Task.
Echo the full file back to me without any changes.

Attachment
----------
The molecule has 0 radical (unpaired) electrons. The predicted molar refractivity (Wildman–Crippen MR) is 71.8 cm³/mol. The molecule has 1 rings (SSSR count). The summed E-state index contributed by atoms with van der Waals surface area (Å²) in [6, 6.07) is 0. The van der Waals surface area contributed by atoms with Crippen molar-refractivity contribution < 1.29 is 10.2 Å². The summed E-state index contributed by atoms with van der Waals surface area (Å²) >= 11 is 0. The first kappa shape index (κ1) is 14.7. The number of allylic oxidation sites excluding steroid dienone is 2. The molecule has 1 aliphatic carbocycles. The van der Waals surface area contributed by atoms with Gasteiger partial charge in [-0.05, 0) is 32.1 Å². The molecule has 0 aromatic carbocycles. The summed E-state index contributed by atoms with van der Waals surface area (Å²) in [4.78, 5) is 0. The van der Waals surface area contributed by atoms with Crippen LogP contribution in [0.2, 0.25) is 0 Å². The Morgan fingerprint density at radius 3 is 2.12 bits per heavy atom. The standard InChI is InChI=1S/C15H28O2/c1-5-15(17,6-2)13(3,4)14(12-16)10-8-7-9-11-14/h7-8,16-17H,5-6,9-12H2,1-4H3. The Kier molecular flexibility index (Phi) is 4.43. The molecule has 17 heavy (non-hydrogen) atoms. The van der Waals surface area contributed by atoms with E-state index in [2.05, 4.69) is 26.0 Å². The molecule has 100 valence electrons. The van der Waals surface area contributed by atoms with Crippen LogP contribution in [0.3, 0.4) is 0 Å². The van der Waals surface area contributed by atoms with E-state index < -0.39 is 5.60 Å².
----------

The molecule has 0 radical (unpaired) electrons. The predicted molar refractivity (Wildman–Crippen MR) is 71.8 cm³/mol. The molecule has 1 rings (SSSR count). The summed E-state index contributed by atoms with van der Waals surface area (Å²) in [6, 6.07) is 0. The van der Waals surface area contributed by atoms with Crippen molar-refractivity contribution < 1.29 is 10.2 Å². The summed E-state index contributed by atoms with van der Waals surface area (Å²) >= 11 is 0. The first kappa shape index (κ1) is 14.7. The number of allylic oxidation sites excluding steroid dienone is 2. The molecule has 1 aliphatic carbocycles. The van der Waals surface area contributed by atoms with Gasteiger partial charge in [-0.05, 0) is 32.1 Å². The molecule has 0 aromatic carbocycles. The summed E-state index contributed by atoms with van der Waals surface area (Å²) in [4.78, 5) is 0. The van der Waals surface area contributed by atoms with Crippen LogP contribution in [0.2, 0.25) is 0 Å². The Morgan fingerprint density at radius 3 is 2.12 bits per heavy atom. The standard InChI is InChI=1S/C15H28O2/c1-5-15(17,6-2)13(3,4)14(12-16)10-8-7-9-11-14/h7-8,16-17H,5-6,9-12H2,1-4H3. The Kier molecular flexibility index (Phi) is 4.43. The molecule has 17 heavy (non-hydrogen) atoms. The van der Waals surface area contributed by atoms with E-state index in [2.05, 4.69) is 26.0 Å². The molecule has 100 valence electrons. The van der Waals surface area contributed by atoms with Crippen LogP contribution in [0.3, 0.4) is 0 Å². The van der Waals surface area contributed by atoms with E-state index < -0.39 is 5.60 Å².